Under the Skin: Feminist Art and Art Histories from the Middle East and North Africa Today is set out to show what is beneath the surface, under the appearances of skin, body, colour and provenance, and not the cultural fixities or partial views detached from the realities of communities, cultures and practices from the area. Through 12 chapters, Under the Skin brings together artistic practices and complex histories informed by feminisms from diverse cultural and geographical contexts: Algeria, Egypt, Iran, Israel, Lebanon, Palestine, Saudi Arabia, Syria, Tunisia and Turkey.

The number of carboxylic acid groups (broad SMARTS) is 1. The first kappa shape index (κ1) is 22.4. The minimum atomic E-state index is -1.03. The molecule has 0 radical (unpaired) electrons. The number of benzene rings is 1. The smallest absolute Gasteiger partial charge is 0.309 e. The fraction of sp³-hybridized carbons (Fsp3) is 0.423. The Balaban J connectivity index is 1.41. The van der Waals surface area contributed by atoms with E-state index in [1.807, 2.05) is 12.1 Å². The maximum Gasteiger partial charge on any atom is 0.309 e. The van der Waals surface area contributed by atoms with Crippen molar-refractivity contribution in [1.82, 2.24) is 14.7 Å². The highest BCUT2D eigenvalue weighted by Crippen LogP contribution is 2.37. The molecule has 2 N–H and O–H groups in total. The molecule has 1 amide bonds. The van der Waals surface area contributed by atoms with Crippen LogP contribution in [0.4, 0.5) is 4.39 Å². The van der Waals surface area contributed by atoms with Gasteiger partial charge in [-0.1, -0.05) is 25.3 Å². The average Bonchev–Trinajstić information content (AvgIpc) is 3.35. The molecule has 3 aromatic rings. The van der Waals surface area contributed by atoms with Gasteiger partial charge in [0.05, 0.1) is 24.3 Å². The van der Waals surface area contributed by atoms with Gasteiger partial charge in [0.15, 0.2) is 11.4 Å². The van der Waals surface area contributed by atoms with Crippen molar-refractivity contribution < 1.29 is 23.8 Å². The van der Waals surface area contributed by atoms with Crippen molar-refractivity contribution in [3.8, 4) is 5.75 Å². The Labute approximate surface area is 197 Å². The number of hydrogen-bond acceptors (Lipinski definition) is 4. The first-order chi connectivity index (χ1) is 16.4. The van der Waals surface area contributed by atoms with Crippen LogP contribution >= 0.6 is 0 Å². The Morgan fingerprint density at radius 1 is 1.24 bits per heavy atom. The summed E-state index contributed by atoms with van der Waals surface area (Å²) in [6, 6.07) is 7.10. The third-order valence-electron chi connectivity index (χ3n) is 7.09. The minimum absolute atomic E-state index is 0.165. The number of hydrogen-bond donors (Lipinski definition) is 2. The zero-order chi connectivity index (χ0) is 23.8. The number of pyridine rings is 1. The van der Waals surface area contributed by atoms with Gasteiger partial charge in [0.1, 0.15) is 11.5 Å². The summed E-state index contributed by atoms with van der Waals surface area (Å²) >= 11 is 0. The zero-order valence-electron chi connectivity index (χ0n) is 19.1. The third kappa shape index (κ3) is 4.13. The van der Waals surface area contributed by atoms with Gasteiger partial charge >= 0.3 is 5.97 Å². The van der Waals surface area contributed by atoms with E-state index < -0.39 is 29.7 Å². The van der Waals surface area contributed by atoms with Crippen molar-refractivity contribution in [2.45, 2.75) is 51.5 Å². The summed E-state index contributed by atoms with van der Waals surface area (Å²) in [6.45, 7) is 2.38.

The aim is not to represent all of the countries from the Middle East and North Africa, but to present a cross-section that reflects the variety of nations, cultures, languages and identities across the area-including those of Berber, Mizrahi Jews, Kurdish, Muslim, Christian, Arab, Persian and Armenian peoples. It thus considers art informed by feminisms through translocal and transnational lenses of diverse ethnic, linguistic and religious groups not solely as a manifestation of multiple and complex social constructions, but also as a crucial subject of analysis in the project of decolonising art history and contemporary visual culture. The volume offers an understanding on how art responds to and shapes cultural attitudes towards gender and sexuality, ethnicity/race, religion, tradition, modernity and contemporaneity, and local and global politics. And it strives to strike a balance by connecting the studies of scholars based in the European-North American geography with those attached to the institutions in the Middle East and North Africa in order to stimulate different feminist and decolonial perspectives and debates on art and visual culture from the area.